The other features—an introduction by Twohy (over 2-minutes) and A View into the Dark (4-minutes)—are promos for the sequel, featuring Twohy and others explaining how he wanted to go a different route with the new film. There is also an overview of the plot with clips and that’s about it.
What might be of real interest to fans, though, is the next section, which is devoted to the short animated film The Chronicles of Riddick: Dark Fury, which was only previously available on its own DVD edition released around the time of Chronicles of Riddick. The 35-minute film was made as a sort of bridge between Pitch Black and Chronicles of Riddick, probably to prepare audiences for the very different tone of the new film: Pitch Black is more of a creature-feature while its sequel is more of an action-adventure. This film is a mix of both. Picking up right where Pitch Black left off, the survivors (including Riddick) are picked up by a ship carrying mercenaries. Once they realize who Riddick is, he’s made to prove his worth to them or else suffer an unpleasant form of imprisonment.
The film moves at an okay pace and the animation (a mix of hand drawn and CGI) is serviceable (though I sense a limited budget there). But it suffers from one big problem I have with the sequels: Riddick just isn’t that interesting a character to build a franchise around. It’s mentioned in the commentaries and new interviews that Riddick was added in to the script to lift the script above a generic creature-feature, feeling it gave the film a more interesting angle. And I think that’s true, for the most part, but outside of being an antihero there’s not much else there, and I almost feel the filmmakers felt this way because the third film, Riddick, went back to the creature-feature roots (it was basically Pitch Black with a bigger budget).
It's still a great addition, though, and I think fans should be thrilled at its inclusion. They should also be happy to know that it is presented in 1080p high-definition, a big upgrade since the DVD was (in freaking 2004) NOT anamorphic! On top of that, it also looks pretty good.
Arrow also carries over all of the features from the DVD for Dark Fury, including the entire animatic for the film, which also has the voice acting (though no music or sound effects). It also features Advancing the Arc (a 1-minute intro), Bridging the Gap (an 8-minute making-of) and then a 5-minute interview with director Peter Chung, where he discusses what he loves about his chosen career. There’s also Into the Light, which is really nothing more than a 5-minute promotion for Chronicles of Riddick.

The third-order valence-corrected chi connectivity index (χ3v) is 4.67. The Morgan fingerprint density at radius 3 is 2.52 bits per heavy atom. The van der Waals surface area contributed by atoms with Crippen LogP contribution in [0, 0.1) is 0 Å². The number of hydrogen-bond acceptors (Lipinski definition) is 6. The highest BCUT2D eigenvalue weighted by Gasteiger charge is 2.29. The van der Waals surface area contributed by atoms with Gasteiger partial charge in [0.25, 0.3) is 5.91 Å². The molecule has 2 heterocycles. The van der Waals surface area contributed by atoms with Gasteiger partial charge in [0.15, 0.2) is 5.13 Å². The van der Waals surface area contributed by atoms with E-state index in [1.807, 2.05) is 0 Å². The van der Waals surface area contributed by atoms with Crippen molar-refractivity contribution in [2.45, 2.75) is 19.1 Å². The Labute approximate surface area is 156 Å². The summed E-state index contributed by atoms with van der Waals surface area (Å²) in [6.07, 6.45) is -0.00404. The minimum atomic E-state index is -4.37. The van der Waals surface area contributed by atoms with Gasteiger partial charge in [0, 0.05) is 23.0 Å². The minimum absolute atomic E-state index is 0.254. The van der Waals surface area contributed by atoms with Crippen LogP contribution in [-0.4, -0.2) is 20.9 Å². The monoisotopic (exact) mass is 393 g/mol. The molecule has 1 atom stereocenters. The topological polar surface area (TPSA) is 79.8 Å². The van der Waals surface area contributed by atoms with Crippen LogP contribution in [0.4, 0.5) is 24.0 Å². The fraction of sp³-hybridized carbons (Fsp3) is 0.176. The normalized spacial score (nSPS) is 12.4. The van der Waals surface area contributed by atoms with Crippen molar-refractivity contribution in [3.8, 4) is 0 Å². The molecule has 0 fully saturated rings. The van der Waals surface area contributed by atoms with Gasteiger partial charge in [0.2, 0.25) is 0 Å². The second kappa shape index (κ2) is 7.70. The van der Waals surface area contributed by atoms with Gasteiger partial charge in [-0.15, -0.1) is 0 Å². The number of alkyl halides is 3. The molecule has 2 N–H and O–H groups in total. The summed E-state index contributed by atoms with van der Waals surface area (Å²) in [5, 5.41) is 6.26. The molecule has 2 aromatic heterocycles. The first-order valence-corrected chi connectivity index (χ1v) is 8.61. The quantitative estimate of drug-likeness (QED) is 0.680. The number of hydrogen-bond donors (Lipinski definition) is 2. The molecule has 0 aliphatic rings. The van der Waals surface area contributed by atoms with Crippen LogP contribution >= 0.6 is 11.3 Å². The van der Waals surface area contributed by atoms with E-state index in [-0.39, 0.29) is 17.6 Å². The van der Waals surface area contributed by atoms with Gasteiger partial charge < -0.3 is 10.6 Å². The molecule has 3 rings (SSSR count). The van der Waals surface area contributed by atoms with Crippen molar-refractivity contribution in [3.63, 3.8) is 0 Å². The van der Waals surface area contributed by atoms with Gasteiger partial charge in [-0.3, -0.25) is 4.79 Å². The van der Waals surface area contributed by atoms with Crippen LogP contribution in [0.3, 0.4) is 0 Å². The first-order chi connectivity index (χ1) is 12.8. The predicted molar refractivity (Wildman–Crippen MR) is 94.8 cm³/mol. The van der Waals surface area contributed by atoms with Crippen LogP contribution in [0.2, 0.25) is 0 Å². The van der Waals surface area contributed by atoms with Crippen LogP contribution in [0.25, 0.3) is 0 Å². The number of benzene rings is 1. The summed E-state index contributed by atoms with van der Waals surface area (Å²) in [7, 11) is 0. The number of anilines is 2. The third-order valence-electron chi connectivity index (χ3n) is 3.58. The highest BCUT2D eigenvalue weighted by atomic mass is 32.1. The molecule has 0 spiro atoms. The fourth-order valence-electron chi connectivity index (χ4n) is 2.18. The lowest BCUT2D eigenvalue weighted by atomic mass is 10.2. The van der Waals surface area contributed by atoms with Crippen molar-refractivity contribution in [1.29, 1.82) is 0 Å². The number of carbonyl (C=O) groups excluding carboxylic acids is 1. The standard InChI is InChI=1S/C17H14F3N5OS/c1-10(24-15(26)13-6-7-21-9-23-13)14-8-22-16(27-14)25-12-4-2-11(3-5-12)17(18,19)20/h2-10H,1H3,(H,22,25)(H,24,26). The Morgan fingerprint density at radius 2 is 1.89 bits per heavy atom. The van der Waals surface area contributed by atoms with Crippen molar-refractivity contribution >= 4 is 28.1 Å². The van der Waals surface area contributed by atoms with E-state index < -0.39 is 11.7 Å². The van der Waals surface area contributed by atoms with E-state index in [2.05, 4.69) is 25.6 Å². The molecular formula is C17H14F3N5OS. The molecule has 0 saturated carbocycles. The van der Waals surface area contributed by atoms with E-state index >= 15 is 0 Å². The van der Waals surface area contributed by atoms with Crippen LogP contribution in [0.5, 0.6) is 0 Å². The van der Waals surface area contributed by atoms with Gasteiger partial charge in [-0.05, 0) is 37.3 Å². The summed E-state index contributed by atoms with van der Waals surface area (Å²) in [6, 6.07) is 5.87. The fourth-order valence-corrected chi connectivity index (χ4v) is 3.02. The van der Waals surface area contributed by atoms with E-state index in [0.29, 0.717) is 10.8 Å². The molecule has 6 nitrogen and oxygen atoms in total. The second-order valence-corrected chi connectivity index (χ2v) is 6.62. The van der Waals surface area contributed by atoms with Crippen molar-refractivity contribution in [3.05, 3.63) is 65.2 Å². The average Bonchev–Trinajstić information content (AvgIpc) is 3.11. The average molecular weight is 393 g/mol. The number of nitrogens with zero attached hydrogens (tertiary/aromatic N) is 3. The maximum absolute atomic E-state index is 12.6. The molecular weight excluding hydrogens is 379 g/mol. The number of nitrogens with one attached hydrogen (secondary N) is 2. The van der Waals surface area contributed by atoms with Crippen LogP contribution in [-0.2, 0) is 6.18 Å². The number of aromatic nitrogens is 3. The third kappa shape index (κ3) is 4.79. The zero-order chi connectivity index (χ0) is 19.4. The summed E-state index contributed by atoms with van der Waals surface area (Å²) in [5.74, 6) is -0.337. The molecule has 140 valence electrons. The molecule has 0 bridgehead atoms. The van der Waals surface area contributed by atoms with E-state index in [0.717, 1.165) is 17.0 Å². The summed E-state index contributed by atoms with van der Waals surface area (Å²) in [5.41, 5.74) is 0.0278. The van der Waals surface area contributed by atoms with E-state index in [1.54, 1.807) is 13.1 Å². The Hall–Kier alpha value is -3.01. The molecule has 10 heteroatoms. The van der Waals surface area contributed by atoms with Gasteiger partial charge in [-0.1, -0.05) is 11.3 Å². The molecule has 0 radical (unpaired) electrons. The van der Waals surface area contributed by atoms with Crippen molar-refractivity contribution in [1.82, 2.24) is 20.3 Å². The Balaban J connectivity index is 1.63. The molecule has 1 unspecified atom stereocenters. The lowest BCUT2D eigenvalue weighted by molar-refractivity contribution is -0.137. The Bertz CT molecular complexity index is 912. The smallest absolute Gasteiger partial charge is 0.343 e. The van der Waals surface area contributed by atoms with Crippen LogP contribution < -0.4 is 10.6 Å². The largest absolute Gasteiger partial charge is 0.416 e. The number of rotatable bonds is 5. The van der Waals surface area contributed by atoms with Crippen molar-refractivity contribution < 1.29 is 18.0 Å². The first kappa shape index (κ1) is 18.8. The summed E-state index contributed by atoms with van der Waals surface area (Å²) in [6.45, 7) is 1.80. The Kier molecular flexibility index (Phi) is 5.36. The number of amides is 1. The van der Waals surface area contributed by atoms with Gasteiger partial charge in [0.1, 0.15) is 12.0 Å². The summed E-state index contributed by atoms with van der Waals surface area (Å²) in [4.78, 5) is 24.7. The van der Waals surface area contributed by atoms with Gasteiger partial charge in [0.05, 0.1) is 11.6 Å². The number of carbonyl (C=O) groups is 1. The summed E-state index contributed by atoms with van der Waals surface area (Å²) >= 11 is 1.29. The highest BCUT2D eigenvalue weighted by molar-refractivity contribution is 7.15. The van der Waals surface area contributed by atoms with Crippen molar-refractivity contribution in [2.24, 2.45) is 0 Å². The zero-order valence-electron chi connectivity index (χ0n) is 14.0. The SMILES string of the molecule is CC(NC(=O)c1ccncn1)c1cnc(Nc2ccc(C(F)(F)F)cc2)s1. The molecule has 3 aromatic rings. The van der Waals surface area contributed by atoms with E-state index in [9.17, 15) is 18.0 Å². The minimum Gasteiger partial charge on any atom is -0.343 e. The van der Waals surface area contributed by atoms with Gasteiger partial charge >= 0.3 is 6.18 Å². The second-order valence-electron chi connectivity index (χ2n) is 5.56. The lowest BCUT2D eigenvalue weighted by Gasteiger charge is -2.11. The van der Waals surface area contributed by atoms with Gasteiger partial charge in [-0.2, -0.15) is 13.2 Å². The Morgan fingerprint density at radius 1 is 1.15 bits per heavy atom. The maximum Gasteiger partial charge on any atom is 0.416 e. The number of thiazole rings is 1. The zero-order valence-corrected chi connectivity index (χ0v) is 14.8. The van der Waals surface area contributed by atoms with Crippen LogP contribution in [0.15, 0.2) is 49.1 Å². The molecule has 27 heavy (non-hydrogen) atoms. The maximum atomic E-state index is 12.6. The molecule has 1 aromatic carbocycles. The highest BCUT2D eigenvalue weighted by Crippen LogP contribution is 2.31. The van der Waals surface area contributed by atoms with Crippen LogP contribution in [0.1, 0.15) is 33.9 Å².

The next section is a curious one, and I both love it and hate it. The reason I love it is because it’s a fascinating bit of nostalgia, but then I hate it because the material is mostly terrible. The worst is Raveworld: A Pitch Black Event, which is literally just 21-minutes worth of footage from a freaking rave promoting the film. The next worst is Into Pitch Black, a 45-minute promotional television film made for the Sci-Fi Channel in 2000. The premise features an investigator looking for Riddick after the events in the film and that’s pretty much it (though there’s a double-cross, I guess). It’s not very good but the low-budget nature (and how it keeps editing in footage from the film randomly) is actually somewhat charming.
The better feature is an 8-minute animated web comic that was featured on the film’s website. The 2000-era web video (which even includes the “next” arrow one would have clicked to continue the video) chronicles how Riddick got his enhanced eyes that allow him to see in the dark. It’s not a great video in and of itself (I mean, does it really matter how he got his enhanced eyes?) but I love that Arrow went to the effort to preserve it because material like this is in real danger of being lost.
The disc then closes with some standard features: three trailers for the film, including the UK one and the American green and red band trailers (I’m actually not sure why it’s a red band trailer, though); the trailer for Chronicles of Riddick and Riddick; and then the trailer for the 2004 video game Escape from Butcher Bay. There is then an image gallery featuring production photos, storyboards (over 170), concept art, and promotional material (including home video).
First printings will also include a booklet, which starts things off with a short intro by Twohy, written for a 1998 draft of the script, explaining how the focus of the film shouldn’t be on the monsters. Simon Ward then writes an essay about the film’s creatures (even bringing up Lovecraft), which is then followed by production notes written for the film (and these may be the same notes that appeared as a text feature on Universal’s original DVD editions). There is then a reprint of a 2000 Starlog Magazine article covering Vin Diesel (featuring an interview with the actor) written by Marc Shapiro followed by more website content: “Black Box Reports” presents a report on the crashed ships black box. Arrow had originally announced that this edition would also feature a slip cover, but due to a printing error (I believe) this is not the case. There is reversible cover art, though, presenting an alternate version of the default cover art.
In all, I’m impressed with how Arrow has gathered together previous material, including website content, but unfortunately most of this material isn’t terribly good. At the very least, the commentaries, the new interviews, and the short animated film, make up for any other shortcomings.
Arrow’s 4K restoration and presentation really delivers in the end, the stronger colours and blacks benefitting the film’s visual style. The archival supplements can be a bit weak, but Arrow’s new content does make up for it. Overall, Arrow makes a very strong 4K debut with this edition.